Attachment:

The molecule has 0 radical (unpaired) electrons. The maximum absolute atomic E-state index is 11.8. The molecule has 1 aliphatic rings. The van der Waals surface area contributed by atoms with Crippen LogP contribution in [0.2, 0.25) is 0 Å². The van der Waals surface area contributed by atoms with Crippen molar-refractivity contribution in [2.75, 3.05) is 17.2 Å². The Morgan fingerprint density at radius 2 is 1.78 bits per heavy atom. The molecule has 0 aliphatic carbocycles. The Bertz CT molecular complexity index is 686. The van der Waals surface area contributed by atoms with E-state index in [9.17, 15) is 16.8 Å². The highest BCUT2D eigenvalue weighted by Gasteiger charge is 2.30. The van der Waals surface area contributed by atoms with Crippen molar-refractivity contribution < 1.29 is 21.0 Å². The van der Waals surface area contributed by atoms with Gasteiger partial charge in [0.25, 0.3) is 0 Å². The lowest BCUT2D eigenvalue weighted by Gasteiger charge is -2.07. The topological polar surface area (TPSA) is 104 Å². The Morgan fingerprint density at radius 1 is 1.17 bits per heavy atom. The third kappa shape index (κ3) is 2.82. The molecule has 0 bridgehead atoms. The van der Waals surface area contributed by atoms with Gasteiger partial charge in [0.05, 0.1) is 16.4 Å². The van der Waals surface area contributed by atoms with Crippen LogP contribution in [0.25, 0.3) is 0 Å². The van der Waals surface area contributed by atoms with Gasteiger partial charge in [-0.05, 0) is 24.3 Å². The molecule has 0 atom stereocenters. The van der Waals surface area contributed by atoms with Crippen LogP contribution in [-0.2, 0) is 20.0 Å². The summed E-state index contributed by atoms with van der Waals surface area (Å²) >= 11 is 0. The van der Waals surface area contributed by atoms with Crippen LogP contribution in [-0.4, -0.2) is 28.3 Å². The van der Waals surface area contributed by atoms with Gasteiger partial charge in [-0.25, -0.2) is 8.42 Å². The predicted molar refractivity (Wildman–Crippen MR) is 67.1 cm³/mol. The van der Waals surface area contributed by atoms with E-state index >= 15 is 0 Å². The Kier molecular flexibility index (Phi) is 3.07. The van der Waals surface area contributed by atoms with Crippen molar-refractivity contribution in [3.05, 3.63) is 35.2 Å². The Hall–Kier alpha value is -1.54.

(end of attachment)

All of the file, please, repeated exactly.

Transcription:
The molecule has 0 radical (unpaired) electrons. The maximum absolute atomic E-state index is 11.8. The molecule has 1 aliphatic rings. The van der Waals surface area contributed by atoms with Crippen LogP contribution in [0.2, 0.25) is 0 Å². The van der Waals surface area contributed by atoms with Crippen molar-refractivity contribution in [2.75, 3.05) is 17.2 Å². The Morgan fingerprint density at radius 2 is 1.78 bits per heavy atom. The molecule has 0 aliphatic carbocycles. The Bertz CT molecular complexity index is 686. The van der Waals surface area contributed by atoms with E-state index in [9.17, 15) is 16.8 Å². The highest BCUT2D eigenvalue weighted by Gasteiger charge is 2.30. The van der Waals surface area contributed by atoms with Crippen molar-refractivity contribution < 1.29 is 21.0 Å². The van der Waals surface area contributed by atoms with Gasteiger partial charge in [0.25, 0.3) is 0 Å². The lowest BCUT2D eigenvalue weighted by Gasteiger charge is -2.07. The topological polar surface area (TPSA) is 104 Å². The Morgan fingerprint density at radius 1 is 1.17 bits per heavy atom. The third kappa shape index (κ3) is 2.82. The molecule has 0 bridgehead atoms. The van der Waals surface area contributed by atoms with Gasteiger partial charge in [0.05, 0.1) is 16.4 Å². The van der Waals surface area contributed by atoms with Crippen LogP contribution in [0.25, 0.3) is 0 Å². The van der Waals surface area contributed by atoms with Gasteiger partial charge in [-0.05, 0) is 24.3 Å². The molecule has 0 atom stereocenters. The van der Waals surface area contributed by atoms with Crippen LogP contribution in [-0.2, 0) is 20.0 Å². The summed E-state index contributed by atoms with van der Waals surface area (Å²) >= 11 is 0. The van der Waals surface area contributed by atoms with Crippen LogP contribution in [-0.4, -0.2) is 28.3 Å². The van der Waals surface area contributed by atoms with Gasteiger partial charge in [-0.25, -0.2) is 8.42 Å². The predicted molar refractivity (Wildman–Crippen MR) is 67.1 cm³/mol. The van der Waals surface area contributed by atoms with E-state index >= 15 is 0 Å². The Kier molecular flexibility index (Phi) is 3.07. The van der Waals surface area contributed by atoms with Crippen molar-refractivity contribution in [3.05, 3.63) is 35.2 Å². The Hall–Kier alpha value is -1.54.